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The 57th annual Eurovision song contest occurred earlier this month in Baku, Azerbaijan. Like every year, the 2012 competition was a predictably showy camp-fest that featured prominent artists from a host of European countries competing within the realm of song and dance. The elected winner was Swedish songstress Loreen whose capoeira inspired act brought Sweden the honor of hosting the competition next year.
Despite the escapist themes of many Eurovision submissions, however, the event does not take place in a vacuum. This year, the financial crisis of the European economy had a noticeable impact on the purely European song contest.
Rambo Amadeus, the Montenegrin entry and a popular musical satirist, brought the economic situation to the fore with his song “Euro Nero” whose chorus features lyrics such as “give me chance to refinance” and “monetary break dance.” While the middle-aged performer and his symbolic trojan horse did not make it to the final stage of the competition, his witty rapping hinted at some of the considerations that would constitute the majority of the scandal surrounding the show as a whole.
In its preamble to the broadcast of the annual show, the international media doggedly introduced and reintroduced the question of who, should they win, would be fiscally capable of hosting Eurovision next year and whether this would effect the quality of contestants. One of the greatest conspiracy theories leading up to the competition was the rumor that the Spanish contestant, Pastora Soler, had been instructed to lose. The Herald Sun reports that Soler allegedly said “I think it is not the moment, neither for Spain nor for the Spanish public, to win Eurovision.” This claim was later denied by the singer herself.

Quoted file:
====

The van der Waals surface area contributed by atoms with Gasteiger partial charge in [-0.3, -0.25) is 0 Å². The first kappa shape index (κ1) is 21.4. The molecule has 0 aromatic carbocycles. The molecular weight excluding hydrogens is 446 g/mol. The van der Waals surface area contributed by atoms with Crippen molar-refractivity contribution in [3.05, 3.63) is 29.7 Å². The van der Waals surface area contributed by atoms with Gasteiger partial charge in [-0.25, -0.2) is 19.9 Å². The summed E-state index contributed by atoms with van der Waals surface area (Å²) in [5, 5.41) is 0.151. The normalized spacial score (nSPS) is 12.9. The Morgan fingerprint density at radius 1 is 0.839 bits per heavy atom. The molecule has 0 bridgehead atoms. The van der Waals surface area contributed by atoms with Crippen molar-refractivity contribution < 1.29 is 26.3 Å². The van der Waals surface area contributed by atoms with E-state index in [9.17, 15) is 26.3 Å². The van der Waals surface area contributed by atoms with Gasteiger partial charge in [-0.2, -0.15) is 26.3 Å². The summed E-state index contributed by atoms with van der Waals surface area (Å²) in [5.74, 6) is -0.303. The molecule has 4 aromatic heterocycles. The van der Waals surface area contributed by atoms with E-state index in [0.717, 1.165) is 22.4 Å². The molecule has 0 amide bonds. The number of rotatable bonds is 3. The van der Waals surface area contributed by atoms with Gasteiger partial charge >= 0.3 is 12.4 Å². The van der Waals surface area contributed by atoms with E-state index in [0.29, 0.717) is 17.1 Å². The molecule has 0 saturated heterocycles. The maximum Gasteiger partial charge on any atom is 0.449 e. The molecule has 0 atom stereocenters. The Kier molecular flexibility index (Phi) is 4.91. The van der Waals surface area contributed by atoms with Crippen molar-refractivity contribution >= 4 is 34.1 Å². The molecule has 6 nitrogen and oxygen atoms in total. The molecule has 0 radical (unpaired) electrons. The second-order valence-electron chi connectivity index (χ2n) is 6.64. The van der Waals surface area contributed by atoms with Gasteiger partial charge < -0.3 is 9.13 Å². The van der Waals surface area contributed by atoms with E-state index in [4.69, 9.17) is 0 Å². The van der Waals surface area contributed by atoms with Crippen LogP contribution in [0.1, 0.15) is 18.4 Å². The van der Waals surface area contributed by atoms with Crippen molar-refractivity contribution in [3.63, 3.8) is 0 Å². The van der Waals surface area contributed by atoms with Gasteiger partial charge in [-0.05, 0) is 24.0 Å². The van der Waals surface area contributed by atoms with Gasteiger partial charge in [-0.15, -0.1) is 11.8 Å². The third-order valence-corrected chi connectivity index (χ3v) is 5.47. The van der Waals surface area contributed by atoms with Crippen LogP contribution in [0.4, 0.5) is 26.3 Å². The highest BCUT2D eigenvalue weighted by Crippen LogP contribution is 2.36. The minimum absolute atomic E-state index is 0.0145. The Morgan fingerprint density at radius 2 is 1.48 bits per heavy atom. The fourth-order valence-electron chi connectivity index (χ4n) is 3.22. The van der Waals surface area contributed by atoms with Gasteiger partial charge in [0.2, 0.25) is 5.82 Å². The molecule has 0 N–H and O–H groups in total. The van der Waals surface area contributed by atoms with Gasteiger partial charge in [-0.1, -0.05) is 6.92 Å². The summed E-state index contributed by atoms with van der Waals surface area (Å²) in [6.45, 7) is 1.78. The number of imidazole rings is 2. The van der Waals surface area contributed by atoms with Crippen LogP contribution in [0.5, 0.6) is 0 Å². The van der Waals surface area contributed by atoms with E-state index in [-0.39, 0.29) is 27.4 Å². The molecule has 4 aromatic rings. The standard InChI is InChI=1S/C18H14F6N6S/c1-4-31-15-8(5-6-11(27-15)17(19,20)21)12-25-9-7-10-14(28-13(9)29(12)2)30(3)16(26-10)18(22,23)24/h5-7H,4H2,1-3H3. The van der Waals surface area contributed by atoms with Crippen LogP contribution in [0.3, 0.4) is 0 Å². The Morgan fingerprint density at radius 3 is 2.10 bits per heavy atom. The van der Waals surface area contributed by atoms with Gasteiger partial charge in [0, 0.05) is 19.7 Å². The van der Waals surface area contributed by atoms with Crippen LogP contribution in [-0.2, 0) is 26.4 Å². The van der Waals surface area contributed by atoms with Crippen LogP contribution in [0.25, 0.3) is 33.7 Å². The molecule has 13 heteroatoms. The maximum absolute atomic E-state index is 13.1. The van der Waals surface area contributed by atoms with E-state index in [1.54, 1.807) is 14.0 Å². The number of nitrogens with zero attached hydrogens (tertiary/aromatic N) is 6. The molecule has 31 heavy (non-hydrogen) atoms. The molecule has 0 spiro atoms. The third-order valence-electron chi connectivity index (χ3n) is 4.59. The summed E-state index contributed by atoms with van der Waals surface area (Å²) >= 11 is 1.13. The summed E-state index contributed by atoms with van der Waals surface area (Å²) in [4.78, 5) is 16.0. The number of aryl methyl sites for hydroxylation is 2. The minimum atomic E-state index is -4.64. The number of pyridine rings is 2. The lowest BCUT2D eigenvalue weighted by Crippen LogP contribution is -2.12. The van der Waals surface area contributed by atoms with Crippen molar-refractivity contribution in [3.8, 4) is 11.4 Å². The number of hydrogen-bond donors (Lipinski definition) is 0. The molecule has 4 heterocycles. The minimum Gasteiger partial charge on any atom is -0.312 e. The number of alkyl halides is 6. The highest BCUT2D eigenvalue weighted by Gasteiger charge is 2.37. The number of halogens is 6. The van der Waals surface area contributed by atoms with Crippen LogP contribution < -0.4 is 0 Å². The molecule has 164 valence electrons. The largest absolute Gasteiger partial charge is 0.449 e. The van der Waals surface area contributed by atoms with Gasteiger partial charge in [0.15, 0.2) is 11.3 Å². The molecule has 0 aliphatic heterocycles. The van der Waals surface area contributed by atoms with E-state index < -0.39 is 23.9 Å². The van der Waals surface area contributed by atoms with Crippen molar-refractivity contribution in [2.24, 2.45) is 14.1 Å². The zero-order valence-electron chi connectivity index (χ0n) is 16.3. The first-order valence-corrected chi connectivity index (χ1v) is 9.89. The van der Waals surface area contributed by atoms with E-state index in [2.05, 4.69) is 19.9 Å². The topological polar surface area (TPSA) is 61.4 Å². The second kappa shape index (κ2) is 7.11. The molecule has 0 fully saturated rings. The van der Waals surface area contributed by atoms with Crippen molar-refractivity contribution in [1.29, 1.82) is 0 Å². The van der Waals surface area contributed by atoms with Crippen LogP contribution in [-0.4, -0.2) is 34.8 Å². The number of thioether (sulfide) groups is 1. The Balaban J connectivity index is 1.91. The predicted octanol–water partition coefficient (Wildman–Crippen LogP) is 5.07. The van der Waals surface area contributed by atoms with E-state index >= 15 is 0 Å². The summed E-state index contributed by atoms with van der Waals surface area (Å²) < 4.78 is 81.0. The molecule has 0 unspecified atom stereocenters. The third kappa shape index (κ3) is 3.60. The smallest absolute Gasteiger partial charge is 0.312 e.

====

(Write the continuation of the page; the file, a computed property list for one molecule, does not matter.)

Many felt that the participation of Eleftheria Eleftheriou for Greece, the country that has perhaps been most affected by the devaluing of the Euro, demonstrated a lack of economic responsibility on the part of the country’s politicians. Others argued that this was a necessary boost to Greek moral. Still others felt that the voting aspect of Eurovision would be used as an opportunity for countries to ally themselves. In particular, many believed that Greece might use Eurovision to influence Germany’s decision to spearhead an economic bailout.
Post-Eurovision, it is clear that the motivation for individual country’s voting was vastly more complicated than had been suspected. While many countries, including Portugal, Spain, Italy and Ireland, did vote along the lines of natural economic and political alliances, both Greece and Germany awarded each other zero points. Far from their original hypotheses of mutual understanding expressed through song approval, theorists now view the peculiar voting habits of this pair of countries as a kind of complicit revenge tactic or, as Charles Robinson explains in the Wall Street Journal, a form of “protest”.
Fortunately, Sweden, the eventual winner, appears to be fully capable of hosting Eurovision 2013 and has managed to escape relatively unscathed from the political furore that has surrounded some of its compatriot countries. What social changes might occur between then and now to reshape the complexion of this contest remains to be seen.
Image Courtesy of http://www.eurovision.tv